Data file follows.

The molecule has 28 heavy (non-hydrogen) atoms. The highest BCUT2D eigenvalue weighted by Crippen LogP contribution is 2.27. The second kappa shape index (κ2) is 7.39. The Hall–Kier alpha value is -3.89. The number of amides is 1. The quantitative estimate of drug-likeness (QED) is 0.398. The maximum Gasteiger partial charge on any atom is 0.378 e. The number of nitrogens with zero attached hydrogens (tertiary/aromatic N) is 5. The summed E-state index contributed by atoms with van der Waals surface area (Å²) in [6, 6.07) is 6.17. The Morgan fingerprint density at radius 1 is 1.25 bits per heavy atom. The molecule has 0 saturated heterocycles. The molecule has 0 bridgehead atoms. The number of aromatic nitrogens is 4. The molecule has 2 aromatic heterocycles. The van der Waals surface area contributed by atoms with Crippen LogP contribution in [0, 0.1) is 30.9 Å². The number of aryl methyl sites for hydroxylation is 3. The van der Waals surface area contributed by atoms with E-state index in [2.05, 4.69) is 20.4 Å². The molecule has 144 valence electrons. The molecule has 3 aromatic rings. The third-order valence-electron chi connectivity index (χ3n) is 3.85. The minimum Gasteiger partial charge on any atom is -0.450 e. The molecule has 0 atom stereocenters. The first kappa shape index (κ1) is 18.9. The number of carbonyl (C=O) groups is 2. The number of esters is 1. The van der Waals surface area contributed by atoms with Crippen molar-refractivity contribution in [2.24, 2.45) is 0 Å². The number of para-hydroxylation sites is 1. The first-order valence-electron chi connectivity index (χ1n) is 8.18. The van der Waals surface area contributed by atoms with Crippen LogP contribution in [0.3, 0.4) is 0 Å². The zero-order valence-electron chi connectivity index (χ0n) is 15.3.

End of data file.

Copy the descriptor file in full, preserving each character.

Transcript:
The molecule has 28 heavy (non-hydrogen) atoms. The highest BCUT2D eigenvalue weighted by Crippen LogP contribution is 2.27. The second kappa shape index (κ2) is 7.39. The Hall–Kier alpha value is -3.89. The number of amides is 1. The quantitative estimate of drug-likeness (QED) is 0.398. The maximum Gasteiger partial charge on any atom is 0.378 e. The number of nitrogens with zero attached hydrogens (tertiary/aromatic N) is 5. The summed E-state index contributed by atoms with van der Waals surface area (Å²) in [6, 6.07) is 6.17. The Morgan fingerprint density at radius 1 is 1.25 bits per heavy atom. The molecule has 0 saturated heterocycles. The molecule has 0 bridgehead atoms. The number of aromatic nitrogens is 4. The molecule has 2 aromatic heterocycles. The van der Waals surface area contributed by atoms with Crippen LogP contribution in [0, 0.1) is 30.9 Å². The number of aryl methyl sites for hydroxylation is 3. The van der Waals surface area contributed by atoms with E-state index in [2.05, 4.69) is 20.4 Å². The molecule has 144 valence electrons. The molecule has 3 aromatic rings. The third-order valence-electron chi connectivity index (χ3n) is 3.85. The minimum Gasteiger partial charge on any atom is -0.450 e. The molecule has 0 atom stereocenters. The first kappa shape index (κ1) is 18.9. The number of carbonyl (C=O) groups is 2. The number of esters is 1. The van der Waals surface area contributed by atoms with Crippen molar-refractivity contribution in [2.24, 2.45) is 0 Å². The number of para-hydroxylation sites is 1. The first-order valence-electron chi connectivity index (χ1n) is 8.18. The van der Waals surface area contributed by atoms with Crippen LogP contribution in [0.3, 0.4) is 0 Å². The zero-order valence-electron chi connectivity index (χ0n) is 15.3.